Recently in Hanoi, Vietnam’s capital city, a long forgotten bunker was rediscovered underneath a hotel. This brings back the memories of a war that ended not all that many years ago, but the effects of which are rarely seen today. In fact, Vietnam has transformed itself from the war-torn nation it was when hostilities ceased in 1975 into one of the fastest growing economies in Asia. Just look at the things you buy. It is amazing how many things are made in Vietnam. Adidas and Nike both have major factories there, as do many other large retailers. Not all that long ago it was a war zone.
Will Iraq and Afghanistan turn out the same way? Will upper-class Iraqis be driving around in Bentleys bought with money made from selling Americans the latest sneakers? Chances are Iraq will be supplying oil rather than sneakers, but in my opinion there is a strong possibility that as Iraq stabilizes, their economy will strengthen and they will come to play a larger role in the world economy. Afghanistan is a different story. An Afghan’s first loyalty, generally speaking, is to their clan. Although abundant in natural resources, it is doubtful whether Afghanistan can ever stabilize enough under one blanket government to have any semblance of a strong economy.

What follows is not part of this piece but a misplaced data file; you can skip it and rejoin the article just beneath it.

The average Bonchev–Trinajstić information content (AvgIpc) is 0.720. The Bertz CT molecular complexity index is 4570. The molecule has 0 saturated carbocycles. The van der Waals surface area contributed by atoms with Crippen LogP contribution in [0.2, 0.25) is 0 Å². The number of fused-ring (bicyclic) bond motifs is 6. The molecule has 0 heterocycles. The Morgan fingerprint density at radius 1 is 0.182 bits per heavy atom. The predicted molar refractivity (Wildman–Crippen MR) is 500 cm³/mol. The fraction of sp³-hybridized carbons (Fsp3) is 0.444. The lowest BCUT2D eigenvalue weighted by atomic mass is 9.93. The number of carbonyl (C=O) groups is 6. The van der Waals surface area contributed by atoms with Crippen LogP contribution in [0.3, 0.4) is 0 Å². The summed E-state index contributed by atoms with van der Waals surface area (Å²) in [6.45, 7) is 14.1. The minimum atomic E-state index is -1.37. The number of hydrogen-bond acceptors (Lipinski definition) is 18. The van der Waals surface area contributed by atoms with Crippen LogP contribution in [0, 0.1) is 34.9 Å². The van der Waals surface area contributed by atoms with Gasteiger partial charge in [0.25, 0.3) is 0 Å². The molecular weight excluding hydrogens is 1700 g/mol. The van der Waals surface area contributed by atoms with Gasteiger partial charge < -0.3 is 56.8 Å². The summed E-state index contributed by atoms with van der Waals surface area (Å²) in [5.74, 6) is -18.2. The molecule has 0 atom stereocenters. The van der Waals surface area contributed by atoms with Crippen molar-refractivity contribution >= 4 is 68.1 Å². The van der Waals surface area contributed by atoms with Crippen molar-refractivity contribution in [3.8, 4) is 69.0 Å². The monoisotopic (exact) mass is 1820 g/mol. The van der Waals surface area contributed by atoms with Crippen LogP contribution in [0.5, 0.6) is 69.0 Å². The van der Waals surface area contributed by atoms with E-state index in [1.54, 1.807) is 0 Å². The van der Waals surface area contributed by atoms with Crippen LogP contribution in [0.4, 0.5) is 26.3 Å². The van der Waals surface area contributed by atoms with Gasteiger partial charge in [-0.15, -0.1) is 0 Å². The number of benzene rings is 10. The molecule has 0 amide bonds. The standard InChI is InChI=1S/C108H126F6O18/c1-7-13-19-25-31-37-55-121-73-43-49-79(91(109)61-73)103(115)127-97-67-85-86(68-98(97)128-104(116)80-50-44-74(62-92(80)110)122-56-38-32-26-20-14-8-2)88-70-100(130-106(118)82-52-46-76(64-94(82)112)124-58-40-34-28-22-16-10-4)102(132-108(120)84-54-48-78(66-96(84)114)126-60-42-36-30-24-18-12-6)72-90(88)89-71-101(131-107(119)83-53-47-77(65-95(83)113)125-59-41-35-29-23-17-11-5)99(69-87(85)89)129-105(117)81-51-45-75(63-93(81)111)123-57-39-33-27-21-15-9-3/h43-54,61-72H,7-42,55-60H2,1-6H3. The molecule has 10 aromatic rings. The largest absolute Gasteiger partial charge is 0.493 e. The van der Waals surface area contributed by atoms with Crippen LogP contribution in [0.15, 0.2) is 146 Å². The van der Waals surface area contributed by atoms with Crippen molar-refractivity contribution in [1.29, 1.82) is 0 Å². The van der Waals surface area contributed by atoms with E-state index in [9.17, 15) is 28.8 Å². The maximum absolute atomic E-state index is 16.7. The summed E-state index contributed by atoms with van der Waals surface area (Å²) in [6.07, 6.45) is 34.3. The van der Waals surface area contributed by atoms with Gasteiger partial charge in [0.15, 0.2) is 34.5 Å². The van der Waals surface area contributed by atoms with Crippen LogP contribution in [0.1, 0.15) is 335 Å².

Both nations could benefit from preferable trade treatment by the United States in the future. After WWII, the United States was able to reap the benefits of infrastructures that they helped to build in both Germany and Japan. As the United States helps to rebuild Iraq and Afghanistan, they will again be concerned with helping these restructured nations prosper.
If you asked most Americans in 1975 if they would be buying clothing made in Vietnam in 2011, most would have probably answered no. But today, we openly trade with Vietnam and they reap the benefits of American consumerism. It will be interesting to see what the future will hold for Iraq and Afghanistan.
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